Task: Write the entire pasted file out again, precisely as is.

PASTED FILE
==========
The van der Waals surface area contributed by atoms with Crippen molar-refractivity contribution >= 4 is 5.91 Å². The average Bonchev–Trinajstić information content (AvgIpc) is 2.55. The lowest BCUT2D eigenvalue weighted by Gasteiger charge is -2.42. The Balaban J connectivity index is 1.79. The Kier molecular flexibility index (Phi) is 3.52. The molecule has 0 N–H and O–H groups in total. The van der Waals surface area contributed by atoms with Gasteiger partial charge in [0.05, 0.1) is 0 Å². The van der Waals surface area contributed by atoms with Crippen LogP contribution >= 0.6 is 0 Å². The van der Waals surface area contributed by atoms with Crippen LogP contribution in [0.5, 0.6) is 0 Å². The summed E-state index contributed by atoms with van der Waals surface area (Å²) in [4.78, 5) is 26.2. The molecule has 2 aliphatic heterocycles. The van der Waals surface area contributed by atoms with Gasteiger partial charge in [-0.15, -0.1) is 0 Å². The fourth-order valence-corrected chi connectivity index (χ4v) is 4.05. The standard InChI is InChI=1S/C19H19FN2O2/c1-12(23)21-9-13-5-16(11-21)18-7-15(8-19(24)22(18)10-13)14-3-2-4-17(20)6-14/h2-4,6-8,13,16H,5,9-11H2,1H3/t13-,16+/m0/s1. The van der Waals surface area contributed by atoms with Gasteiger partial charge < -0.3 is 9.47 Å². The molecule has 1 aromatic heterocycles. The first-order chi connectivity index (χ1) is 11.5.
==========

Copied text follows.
The van der Waals surface area contributed by atoms with Crippen molar-refractivity contribution >= 4 is 5.91 Å². The average Bonchev–Trinajstić information content (AvgIpc) is 2.55. The lowest BCUT2D eigenvalue weighted by Gasteiger charge is -2.42. The Balaban J connectivity index is 1.79. The Kier molecular flexibility index (Phi) is 3.52. The molecule has 0 N–H and O–H groups in total. The van der Waals surface area contributed by atoms with Gasteiger partial charge in [0.05, 0.1) is 0 Å². The van der Waals surface area contributed by atoms with Crippen LogP contribution >= 0.6 is 0 Å². The van der Waals surface area contributed by atoms with Crippen LogP contribution in [0.5, 0.6) is 0 Å². The summed E-state index contributed by atoms with van der Waals surface area (Å²) in [4.78, 5) is 26.2. The molecule has 2 aliphatic heterocycles. The van der Waals surface area contributed by atoms with Gasteiger partial charge in [-0.15, -0.1) is 0 Å². The fourth-order valence-corrected chi connectivity index (χ4v) is 4.05. The standard InChI is InChI=1S/C19H19FN2O2/c1-12(23)21-9-13-5-16(11-21)18-7-15(8-19(24)22(18)10-13)14-3-2-4-17(20)6-14/h2-4,6-8,13,16H,5,9-11H2,1H3/t13-,16+/m0/s1. The van der Waals surface area contributed by atoms with Gasteiger partial charge < -0.3 is 9.47 Å². The molecule has 1 aromatic heterocycles. The first-order chi connectivity index (χ1) is 11.5.